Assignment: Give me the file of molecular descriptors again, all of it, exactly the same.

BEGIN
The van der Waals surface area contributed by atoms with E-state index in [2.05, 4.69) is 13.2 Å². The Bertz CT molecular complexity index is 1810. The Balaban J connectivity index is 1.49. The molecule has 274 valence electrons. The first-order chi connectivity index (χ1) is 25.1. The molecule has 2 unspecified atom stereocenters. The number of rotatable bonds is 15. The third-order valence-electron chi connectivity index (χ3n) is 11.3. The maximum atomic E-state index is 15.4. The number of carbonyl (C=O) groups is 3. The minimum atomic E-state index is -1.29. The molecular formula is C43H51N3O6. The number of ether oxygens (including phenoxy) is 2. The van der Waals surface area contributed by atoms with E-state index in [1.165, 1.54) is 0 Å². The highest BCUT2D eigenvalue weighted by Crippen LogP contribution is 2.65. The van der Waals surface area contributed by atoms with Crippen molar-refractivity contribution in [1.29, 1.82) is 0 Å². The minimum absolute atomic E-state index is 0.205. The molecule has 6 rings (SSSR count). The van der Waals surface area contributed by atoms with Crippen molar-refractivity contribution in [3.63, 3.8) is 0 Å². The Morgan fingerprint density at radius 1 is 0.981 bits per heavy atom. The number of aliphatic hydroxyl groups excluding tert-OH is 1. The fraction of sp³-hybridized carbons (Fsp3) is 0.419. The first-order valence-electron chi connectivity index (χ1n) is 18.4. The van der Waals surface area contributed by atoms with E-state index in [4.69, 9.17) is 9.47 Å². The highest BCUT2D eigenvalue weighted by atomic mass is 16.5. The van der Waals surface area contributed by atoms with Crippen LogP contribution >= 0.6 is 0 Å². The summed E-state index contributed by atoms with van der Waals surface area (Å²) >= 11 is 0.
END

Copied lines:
The van der Waals surface area contributed by atoms with E-state index in [2.05, 4.69) is 13.2 Å². The Bertz CT molecular complexity index is 1810. The Balaban J connectivity index is 1.49. The molecule has 274 valence electrons. The first-order chi connectivity index (χ1) is 25.1. The molecule has 2 unspecified atom stereocenters. The number of rotatable bonds is 15. The third-order valence-electron chi connectivity index (χ3n) is 11.3. The maximum atomic E-state index is 15.4. The number of carbonyl (C=O) groups is 3. The minimum atomic E-state index is -1.29. The molecular formula is C43H51N3O6. The number of ether oxygens (including phenoxy) is 2. The van der Waals surface area contributed by atoms with E-state index in [1.165, 1.54) is 0 Å². The highest BCUT2D eigenvalue weighted by Crippen LogP contribution is 2.65. The van der Waals surface area contributed by atoms with Crippen molar-refractivity contribution in [1.29, 1.82) is 0 Å². The minimum absolute atomic E-state index is 0.205. The molecule has 6 rings (SSSR count). The van der Waals surface area contributed by atoms with Crippen molar-refractivity contribution in [3.63, 3.8) is 0 Å². The Morgan fingerprint density at radius 1 is 0.981 bits per heavy atom. The number of aliphatic hydroxyl groups excluding tert-OH is 1. The fraction of sp³-hybridized carbons (Fsp3) is 0.419. The first-order valence-electron chi connectivity index (χ1n) is 18.4. The van der Waals surface area contributed by atoms with E-state index in [4.69, 9.17) is 9.47 Å². The highest BCUT2D eigenvalue weighted by atomic mass is 16.5. The van der Waals surface area contributed by atoms with Crippen LogP contribution >= 0.6 is 0 Å². The summed E-state index contributed by atoms with van der Waals surface area (Å²) >= 11 is 0.